Kilmarnock Football Club was established in 1869, making it one of the oldest clubs in the world (playing according to the rugby football code when it was formed, Killie is technically the 18th oldest club in the world and the second oldest [after Queen’s Park Football Club] Scottish club now playing according to the association football code).
Kilmarnock’s original badge, from their 1873 to 1887 strip, featured a football with an emerging hand of blessing, a symbol borrowed from the Kilmarnock coat of arms (based upon the badge of Clan Boyd, whose seat is based in Kilmarnock) representing the sixth-century disciple of St Columba, St Marnon (Gaelic: Cill Mhearnáig, Cill Mo-Ernóc or from the Martyrology of Aberdeen, Ernáin of Midluachair), from whom the name Kilmarnock derives. From 1887 to 1977, the club’s shirt didn’t feature a badge. In 1977, a version of the current badge was incorporated into the kit. The badge makes use of more heraldic symbols from the Kilmarnock/Boyd coat of arms, including the two supporting red squirrels and the blue and white heraldic wreath. The top of the badge features the Latin motto, CONFIDEMUS (‘we trust’), derived from the Boyd motto, CONFIDO (‘I trust’). Below is my initial Kilmarnock redesign that was published on 10 August 2013:I was never quite satisfied with the redesign above. I always appreciated the content of the Kilmarnock badge and my redesign was an attempt to update the established design. With my 2018 redesign, I decided to go far more minimalistic, while calling back to the 1873 to 1887 badge.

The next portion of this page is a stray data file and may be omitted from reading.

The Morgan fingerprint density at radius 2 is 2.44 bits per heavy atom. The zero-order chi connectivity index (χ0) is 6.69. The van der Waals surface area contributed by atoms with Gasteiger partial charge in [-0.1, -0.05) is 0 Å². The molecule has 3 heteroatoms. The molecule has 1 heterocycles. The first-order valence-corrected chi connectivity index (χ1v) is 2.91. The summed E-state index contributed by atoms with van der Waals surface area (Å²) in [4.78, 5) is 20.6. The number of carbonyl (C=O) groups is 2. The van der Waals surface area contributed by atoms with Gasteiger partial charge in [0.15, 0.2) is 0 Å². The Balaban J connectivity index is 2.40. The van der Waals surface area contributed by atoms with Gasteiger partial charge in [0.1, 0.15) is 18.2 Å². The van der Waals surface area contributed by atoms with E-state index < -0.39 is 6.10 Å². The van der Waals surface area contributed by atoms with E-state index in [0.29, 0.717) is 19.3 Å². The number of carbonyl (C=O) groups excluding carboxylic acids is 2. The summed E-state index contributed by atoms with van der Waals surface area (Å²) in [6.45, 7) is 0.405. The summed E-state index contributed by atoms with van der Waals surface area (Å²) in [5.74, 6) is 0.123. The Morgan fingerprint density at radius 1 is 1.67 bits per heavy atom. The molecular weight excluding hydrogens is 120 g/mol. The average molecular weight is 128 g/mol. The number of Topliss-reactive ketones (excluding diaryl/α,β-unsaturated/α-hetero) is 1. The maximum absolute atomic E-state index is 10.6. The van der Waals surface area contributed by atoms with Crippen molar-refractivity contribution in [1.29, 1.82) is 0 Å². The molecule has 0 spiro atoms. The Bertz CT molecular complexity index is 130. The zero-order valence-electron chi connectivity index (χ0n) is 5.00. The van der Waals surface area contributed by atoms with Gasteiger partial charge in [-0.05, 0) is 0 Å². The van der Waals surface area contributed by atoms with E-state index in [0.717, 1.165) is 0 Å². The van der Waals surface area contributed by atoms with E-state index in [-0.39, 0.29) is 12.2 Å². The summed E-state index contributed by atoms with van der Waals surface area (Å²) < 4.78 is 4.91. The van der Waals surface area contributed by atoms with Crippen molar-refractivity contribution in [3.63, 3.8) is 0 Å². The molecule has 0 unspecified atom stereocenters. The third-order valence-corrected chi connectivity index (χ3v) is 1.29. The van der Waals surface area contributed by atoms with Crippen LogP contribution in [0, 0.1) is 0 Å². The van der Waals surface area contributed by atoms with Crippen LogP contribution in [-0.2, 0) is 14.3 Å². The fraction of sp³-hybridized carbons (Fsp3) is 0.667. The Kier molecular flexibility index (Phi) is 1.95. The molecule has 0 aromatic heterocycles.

As far as the shirts go, I display my 2013 design on the home strip and my 2018 design in white on the away strip below. The home strip is utilising the established vertical stripes, first featured on the 1896 home strip and used throughout most of Killie’s history. The away strip borrows its colour and buttoned collar from some of the club’s earliest home shirts.
As ever, I am indebted to Dave at Historical Football Kits for some of the historical information used above.